Derek Bateman considers the positive reaction to Scotland’s new First Minister
It is doubtful if Gordon Strachan would have been lauded with such fervour if he’d won the World Cup. Indeed, it is probably Andy Murray’s Wimbledon win that provides the last national outpouring of such undiluted affection.
In an age of citizen cynicism and a measurable disengagement from Westminster and institutional politics generally – to be confirmed today in a UKIP-dominated by-election – the un-selfconscious public love for both Alex Salmond and Nicola Sturgeon is something of a phenomenon, especially in dour, unemotional Scotland.
It is also perturbing. Respect, admiration and affection are what we expect to express in bereavement, as we bury our resentments and disappointments with the fallen. There is a natural tendency to forgiveness at the end. Yet it’s been clear for some time that Salmond has no appetite for departing the scene, and will play a similar if diminished role in national life for years to come, quite possibly to the chagrin of the new leader’s personal team at Holyrood.
The golf course can wait – he is swapping offices and changing studios, and not retiring.Sturgeon’s acclaim is of a sort reserved for the saviour of an ailing project when loud and intense applause expresses the relief of the souls saved. Yet there is nothing remotely surprising or revolutionary about her elevation and, despite the referendum failure, a Joan of Arc is hardly needed in the current SNP.
So what we are witnessing is uncritical, unconditional adulation reflecting the mood of a newly-engaged public projecting their hopes and aspirations on to what are, after all, only normal politicians with limited scope to accommodate them.
(I share much of the respect for both individuals, who are outstanding and successful Scots but a lot of my admiration is for their long-term commitment to what has been at times a lonely and still unfulfilled cause, when both could have taken gilded career paths eased with serious wealth and without the intrusive public eye prying into their affairs. Joining Labour for a career and advancement was always the easy option as their standard of representative today proves).
There are traps ahead for the new leader and her apprenticeship should have prepared her, but actually being Number One is different from walking alongside. All parties and government are teams whose individual contributions combine to make the whole work (or not).
Salmond made the team work, partly through presence, partly through drive and partly through fear, or at least a reverence. Showing immediate command of the tools of authority will aid Sturgeon’s progress and that means Cabinet changes that are decisive and surprising. Some old faces will re-emerge with rueful smiles on the backbenches. Could she find a place for a non-SNP minister? Will Patrick Harvie get the call?
The new First Minister has little or no effective opposition to confront her as neither Neil Findlay nor Sarah Boyack has shown the acumen of the sharp operator needed to unsettle Sturgeon and her experienced support. Jim Murphy simply won’t be there – until he floats in by parachute, by when she should be well established in the role.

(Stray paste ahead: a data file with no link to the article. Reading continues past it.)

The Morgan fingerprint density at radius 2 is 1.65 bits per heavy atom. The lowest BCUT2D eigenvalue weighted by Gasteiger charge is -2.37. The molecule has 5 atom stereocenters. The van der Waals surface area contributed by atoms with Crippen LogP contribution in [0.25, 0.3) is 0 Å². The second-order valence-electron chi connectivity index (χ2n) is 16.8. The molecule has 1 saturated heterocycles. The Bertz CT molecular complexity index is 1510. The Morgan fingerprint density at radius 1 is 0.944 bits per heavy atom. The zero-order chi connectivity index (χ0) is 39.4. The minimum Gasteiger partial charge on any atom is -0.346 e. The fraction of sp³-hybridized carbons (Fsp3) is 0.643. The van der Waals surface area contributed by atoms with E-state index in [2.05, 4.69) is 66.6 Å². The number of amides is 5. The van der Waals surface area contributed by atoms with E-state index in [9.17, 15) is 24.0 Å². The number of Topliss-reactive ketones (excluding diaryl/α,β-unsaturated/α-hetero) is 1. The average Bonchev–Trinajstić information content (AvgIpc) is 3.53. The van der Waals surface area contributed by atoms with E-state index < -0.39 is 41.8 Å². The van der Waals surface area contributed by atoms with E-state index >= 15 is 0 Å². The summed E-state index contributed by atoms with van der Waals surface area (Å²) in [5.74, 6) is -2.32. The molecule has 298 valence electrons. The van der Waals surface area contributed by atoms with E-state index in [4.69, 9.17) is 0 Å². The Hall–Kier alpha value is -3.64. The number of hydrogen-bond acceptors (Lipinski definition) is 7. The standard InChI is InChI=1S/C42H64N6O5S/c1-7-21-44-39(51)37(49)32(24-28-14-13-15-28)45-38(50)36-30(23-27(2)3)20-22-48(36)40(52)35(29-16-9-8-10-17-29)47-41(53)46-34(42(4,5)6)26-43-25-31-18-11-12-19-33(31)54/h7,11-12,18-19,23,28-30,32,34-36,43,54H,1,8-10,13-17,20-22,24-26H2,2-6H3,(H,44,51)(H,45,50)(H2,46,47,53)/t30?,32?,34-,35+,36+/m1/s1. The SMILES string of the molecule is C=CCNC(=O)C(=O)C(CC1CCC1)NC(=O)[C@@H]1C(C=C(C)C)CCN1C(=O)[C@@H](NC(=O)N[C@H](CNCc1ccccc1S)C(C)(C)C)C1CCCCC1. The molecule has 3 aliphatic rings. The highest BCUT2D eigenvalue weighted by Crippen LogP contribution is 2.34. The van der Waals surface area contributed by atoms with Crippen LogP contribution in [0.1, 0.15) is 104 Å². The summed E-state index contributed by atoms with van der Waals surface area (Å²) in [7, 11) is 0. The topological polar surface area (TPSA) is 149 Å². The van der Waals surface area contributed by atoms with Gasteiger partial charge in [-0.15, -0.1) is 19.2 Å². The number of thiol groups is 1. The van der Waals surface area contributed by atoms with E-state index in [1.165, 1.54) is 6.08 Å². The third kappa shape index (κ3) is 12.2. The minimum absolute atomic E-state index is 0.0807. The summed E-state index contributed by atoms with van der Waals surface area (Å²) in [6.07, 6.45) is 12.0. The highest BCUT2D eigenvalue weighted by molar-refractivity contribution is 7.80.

Defending against Murphy requires a simple plan of reminding people of what he actually voted for in Westminster and how that contrasts with the will of Scotland.
So far, Findlay’s agenda consists of stealing SNP policies – hardly a challenge from the Left.
Sturgeon’s real issues will be internal and mostly with the organic Yes alliance whose radical aspirations she may struggle to meet while keeping faith with middle Scotland which has backed her party. What to do about fracking? A campaign of vilifying the industry has taken root before most of the public has caught up with the argument. This makes the debate trickier to navigate and so far the SNP has played an anti-Westminster game of attacking the approach and demanding devolution of powers.
But as today’s announcement by Ineos shows, the industry is accelerating plans for development and is making serious investments in Scotland, while offering six per cent of revenues to local communities. Is it responsible government to stand against a business earning for Scots, employing Scots, investing in Scotland, keeping open and extending Grangemouth and creating a new energy business? Scotland needs economic activity as public budgets are cut. Is the environmental case against it made and, if it is, how does Sturgeon move?
There are in this one area the seeds of discontent and Patrick Harvie is already expressing what is a widespread view across Yes that fracking be subject to a moratorium. The SNP is pragmatic about TTIP, another issue that has been demonised by Yes for understandable reasons, but the final proposals are still awaited and could provide market opportunities for Scottish business, a point not lost on Salmond…but Sturgeon?
So some of the cheering could turn to boos as the months of a Sturgeon leadership roll on but she does have another game-changer to add to her political honeymoon – a British General Election which will consume most of her – and Yes’ – energy for the next six months. And when that is over, the game could have changed again, turbo charging the nationalist government with a powerful lever in a divided Commons.